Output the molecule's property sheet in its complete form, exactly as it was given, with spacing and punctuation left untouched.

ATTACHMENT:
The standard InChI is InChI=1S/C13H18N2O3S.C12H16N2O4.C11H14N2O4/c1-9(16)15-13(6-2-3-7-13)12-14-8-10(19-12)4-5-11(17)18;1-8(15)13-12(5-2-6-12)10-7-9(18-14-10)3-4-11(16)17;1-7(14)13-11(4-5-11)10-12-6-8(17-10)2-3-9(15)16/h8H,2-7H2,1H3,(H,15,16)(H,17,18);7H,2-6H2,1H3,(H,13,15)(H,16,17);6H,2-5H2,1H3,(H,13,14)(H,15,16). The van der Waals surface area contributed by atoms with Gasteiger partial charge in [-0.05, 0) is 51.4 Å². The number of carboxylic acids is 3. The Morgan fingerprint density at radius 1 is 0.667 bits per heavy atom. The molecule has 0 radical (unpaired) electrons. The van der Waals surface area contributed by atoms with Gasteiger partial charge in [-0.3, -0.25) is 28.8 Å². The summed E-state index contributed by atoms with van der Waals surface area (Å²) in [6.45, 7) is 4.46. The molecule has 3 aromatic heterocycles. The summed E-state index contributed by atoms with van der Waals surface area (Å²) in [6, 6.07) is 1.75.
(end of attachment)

The standard InChI is InChI=1S/C13H18N2O3S.C12H16N2O4.C11H14N2O4/c1-9(16)15-13(6-2-3-7-13)12-14-8-10(19-12)4-5-11(17)18;1-8(15)13-12(5-2-6-12)10-7-9(18-14-10)3-4-11(16)17;1-7(14)13-11(4-5-11)10-12-6-8(17-10)2-3-9(15)16/h8H,2-7H2,1H3,(H,15,16)(H,17,18);7H,2-6H2,1H3,(H,13,15)(H,16,17);6H,2-5H2,1H3,(H,13,14)(H,15,16). The van der Waals surface area contributed by atoms with Gasteiger partial charge in [-0.05, 0) is 51.4 Å². The number of carboxylic acids is 3. The Morgan fingerprint density at radius 1 is 0.667 bits per heavy atom. The molecule has 0 radical (unpaired) electrons. The van der Waals surface area contributed by atoms with Gasteiger partial charge in [-0.3, -0.25) is 28.8 Å². The summed E-state index contributed by atoms with van der Waals surface area (Å²) in [6.45, 7) is 4.46. The molecule has 3 aromatic heterocycles. The summed E-state index contributed by atoms with van der Waals surface area (Å²) in [6, 6.07) is 1.75.